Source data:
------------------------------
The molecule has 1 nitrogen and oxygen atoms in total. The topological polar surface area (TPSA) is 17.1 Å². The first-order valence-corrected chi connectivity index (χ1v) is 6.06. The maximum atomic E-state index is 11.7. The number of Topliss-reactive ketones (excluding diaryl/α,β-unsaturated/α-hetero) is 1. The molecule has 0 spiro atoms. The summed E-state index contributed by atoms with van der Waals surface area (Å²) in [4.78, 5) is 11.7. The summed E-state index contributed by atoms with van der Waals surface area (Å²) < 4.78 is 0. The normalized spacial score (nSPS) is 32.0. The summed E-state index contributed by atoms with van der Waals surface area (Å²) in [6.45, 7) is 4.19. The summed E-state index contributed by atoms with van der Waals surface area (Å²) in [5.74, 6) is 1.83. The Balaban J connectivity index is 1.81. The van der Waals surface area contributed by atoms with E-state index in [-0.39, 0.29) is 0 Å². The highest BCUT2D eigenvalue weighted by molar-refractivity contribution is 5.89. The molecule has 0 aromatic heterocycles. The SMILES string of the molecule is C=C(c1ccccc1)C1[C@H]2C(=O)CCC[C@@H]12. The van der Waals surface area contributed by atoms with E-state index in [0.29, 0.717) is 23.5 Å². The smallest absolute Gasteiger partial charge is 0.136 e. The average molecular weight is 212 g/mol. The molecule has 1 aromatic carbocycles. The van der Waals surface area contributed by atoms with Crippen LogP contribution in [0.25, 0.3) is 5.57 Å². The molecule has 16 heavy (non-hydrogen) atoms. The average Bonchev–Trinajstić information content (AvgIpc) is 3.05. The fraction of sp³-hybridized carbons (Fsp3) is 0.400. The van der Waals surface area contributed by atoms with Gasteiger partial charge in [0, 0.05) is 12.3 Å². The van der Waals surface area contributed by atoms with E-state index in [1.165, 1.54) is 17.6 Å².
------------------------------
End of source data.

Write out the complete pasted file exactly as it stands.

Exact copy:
The molecule has 1 nitrogen and oxygen atoms in total. The topological polar surface area (TPSA) is 17.1 Å². The first-order valence-corrected chi connectivity index (χ1v) is 6.06. The maximum atomic E-state index is 11.7. The number of Topliss-reactive ketones (excluding diaryl/α,β-unsaturated/α-hetero) is 1. The molecule has 0 spiro atoms. The summed E-state index contributed by atoms with van der Waals surface area (Å²) in [4.78, 5) is 11.7. The summed E-state index contributed by atoms with van der Waals surface area (Å²) < 4.78 is 0. The normalized spacial score (nSPS) is 32.0. The summed E-state index contributed by atoms with van der Waals surface area (Å²) in [6.45, 7) is 4.19. The summed E-state index contributed by atoms with van der Waals surface area (Å²) in [5.74, 6) is 1.83. The Balaban J connectivity index is 1.81. The van der Waals surface area contributed by atoms with E-state index in [-0.39, 0.29) is 0 Å². The highest BCUT2D eigenvalue weighted by molar-refractivity contribution is 5.89. The molecule has 0 aromatic heterocycles. The SMILES string of the molecule is C=C(c1ccccc1)C1[C@H]2C(=O)CCC[C@@H]12. The van der Waals surface area contributed by atoms with E-state index in [0.29, 0.717) is 23.5 Å². The smallest absolute Gasteiger partial charge is 0.136 e. The average molecular weight is 212 g/mol. The molecule has 1 aromatic carbocycles. The van der Waals surface area contributed by atoms with Crippen LogP contribution in [0.25, 0.3) is 5.57 Å². The molecule has 16 heavy (non-hydrogen) atoms. The average Bonchev–Trinajstić information content (AvgIpc) is 3.05. The fraction of sp³-hybridized carbons (Fsp3) is 0.400. The van der Waals surface area contributed by atoms with Gasteiger partial charge in [0, 0.05) is 12.3 Å². The van der Waals surface area contributed by atoms with E-state index in [1.165, 1.54) is 17.6 Å².